Lemke adds, "Some of the early steps we're doing looks at nine high-priority watersheds; we're holding field days to educate and encourage adoption of these new science-based crop nutrient management practices, so everyone can see how implementation of these practices can impact water quality." Lemke says Iowa farmers aren't going to solve all the problems in those watersheds overnight, but the progress being made is measureable and there have been improvements over the last 30 years and that progress must be encouraged to continue."
Farmers can expect to see continued wild swings in the weather in future years
Other presentations that encouraged much discussion came from state climatologist Elwynn Taylor. Despite last year's drought and this year's wet, flooded spring, Taylor told Iowa farmers at the conference that they can expect continued wild swings in the weather, thanks to La Nina and El Nino effects.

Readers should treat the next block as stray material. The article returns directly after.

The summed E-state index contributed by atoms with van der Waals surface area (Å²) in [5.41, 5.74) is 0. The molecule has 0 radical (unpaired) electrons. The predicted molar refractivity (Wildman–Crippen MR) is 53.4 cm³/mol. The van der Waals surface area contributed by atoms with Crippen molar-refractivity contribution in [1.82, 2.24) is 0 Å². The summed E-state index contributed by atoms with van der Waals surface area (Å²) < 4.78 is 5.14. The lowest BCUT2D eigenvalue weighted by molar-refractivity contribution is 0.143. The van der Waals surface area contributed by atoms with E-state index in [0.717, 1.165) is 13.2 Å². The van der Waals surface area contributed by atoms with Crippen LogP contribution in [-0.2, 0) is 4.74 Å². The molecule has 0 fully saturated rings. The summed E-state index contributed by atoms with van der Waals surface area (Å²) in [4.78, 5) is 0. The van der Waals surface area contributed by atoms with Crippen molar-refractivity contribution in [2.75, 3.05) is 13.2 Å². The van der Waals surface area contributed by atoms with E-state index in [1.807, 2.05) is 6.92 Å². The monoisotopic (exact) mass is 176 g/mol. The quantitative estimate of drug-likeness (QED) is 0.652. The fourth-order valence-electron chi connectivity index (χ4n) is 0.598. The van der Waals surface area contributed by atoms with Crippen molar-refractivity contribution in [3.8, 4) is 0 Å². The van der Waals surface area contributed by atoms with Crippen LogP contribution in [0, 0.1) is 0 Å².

Farmers also heard about results of an intensive Multi-State Land Use study, which examined two USDA databases which report on land use. According to the USDA Crop Reporting database which relies on on-farm visits, land-use grid surveys and farmer surveys, Iowa had a net conversion of 3,500 acres of grassy habitat to cropland from 2007 through 2012. Acres planted to corn in Iowa were the same in 2012 as in 2007; soybeans gained 800,000 acres, but alfalfa acres declined by 440,000 acres and oat acres declined by 80,000 acres, highlighting that much of the shift in land use is among crops, rather than a shift in land use. The study, conducted by Decision Innovation Solutions, showed farmers in 40 of Iowa's counties developed new wildlife habitat with more land being converted to grassy habitat from cropland than grassy habitat conversions to corn and soybeans. Selected presentations from the 2013 Iowa Farm Bureau Economic Summit can soon be accessed online.